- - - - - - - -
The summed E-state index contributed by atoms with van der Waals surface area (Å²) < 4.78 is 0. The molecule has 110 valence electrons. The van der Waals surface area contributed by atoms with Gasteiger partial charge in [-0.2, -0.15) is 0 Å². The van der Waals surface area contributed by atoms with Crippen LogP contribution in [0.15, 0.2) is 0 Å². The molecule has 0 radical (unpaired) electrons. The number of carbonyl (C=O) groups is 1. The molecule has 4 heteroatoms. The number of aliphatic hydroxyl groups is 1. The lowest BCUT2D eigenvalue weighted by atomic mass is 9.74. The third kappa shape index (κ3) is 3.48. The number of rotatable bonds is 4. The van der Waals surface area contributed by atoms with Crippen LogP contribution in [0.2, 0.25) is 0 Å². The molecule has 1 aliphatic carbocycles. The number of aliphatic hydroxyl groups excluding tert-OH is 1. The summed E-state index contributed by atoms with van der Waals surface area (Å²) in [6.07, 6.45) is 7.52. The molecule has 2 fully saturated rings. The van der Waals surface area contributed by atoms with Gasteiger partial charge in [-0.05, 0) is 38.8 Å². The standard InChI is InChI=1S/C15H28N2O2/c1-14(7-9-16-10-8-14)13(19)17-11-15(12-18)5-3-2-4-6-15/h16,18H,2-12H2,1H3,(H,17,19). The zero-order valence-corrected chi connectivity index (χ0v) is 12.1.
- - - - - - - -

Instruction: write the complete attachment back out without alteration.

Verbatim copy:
The summed E-state index contributed by atoms with van der Waals surface area (Å²) < 4.78 is 0. The molecule has 110 valence electrons. The van der Waals surface area contributed by atoms with Gasteiger partial charge in [-0.2, -0.15) is 0 Å². The van der Waals surface area contributed by atoms with Crippen LogP contribution in [0.15, 0.2) is 0 Å². The molecule has 0 radical (unpaired) electrons. The number of carbonyl (C=O) groups is 1. The molecule has 4 heteroatoms. The number of aliphatic hydroxyl groups is 1. The lowest BCUT2D eigenvalue weighted by atomic mass is 9.74. The third kappa shape index (κ3) is 3.48. The number of rotatable bonds is 4. The van der Waals surface area contributed by atoms with Crippen LogP contribution in [0.2, 0.25) is 0 Å². The molecule has 1 aliphatic carbocycles. The number of aliphatic hydroxyl groups excluding tert-OH is 1. The summed E-state index contributed by atoms with van der Waals surface area (Å²) in [6.07, 6.45) is 7.52. The molecule has 2 fully saturated rings. The van der Waals surface area contributed by atoms with Gasteiger partial charge in [-0.05, 0) is 38.8 Å². The standard InChI is InChI=1S/C15H28N2O2/c1-14(7-9-16-10-8-14)13(19)17-11-15(12-18)5-3-2-4-6-15/h16,18H,2-12H2,1H3,(H,17,19). The zero-order valence-corrected chi connectivity index (χ0v) is 12.1.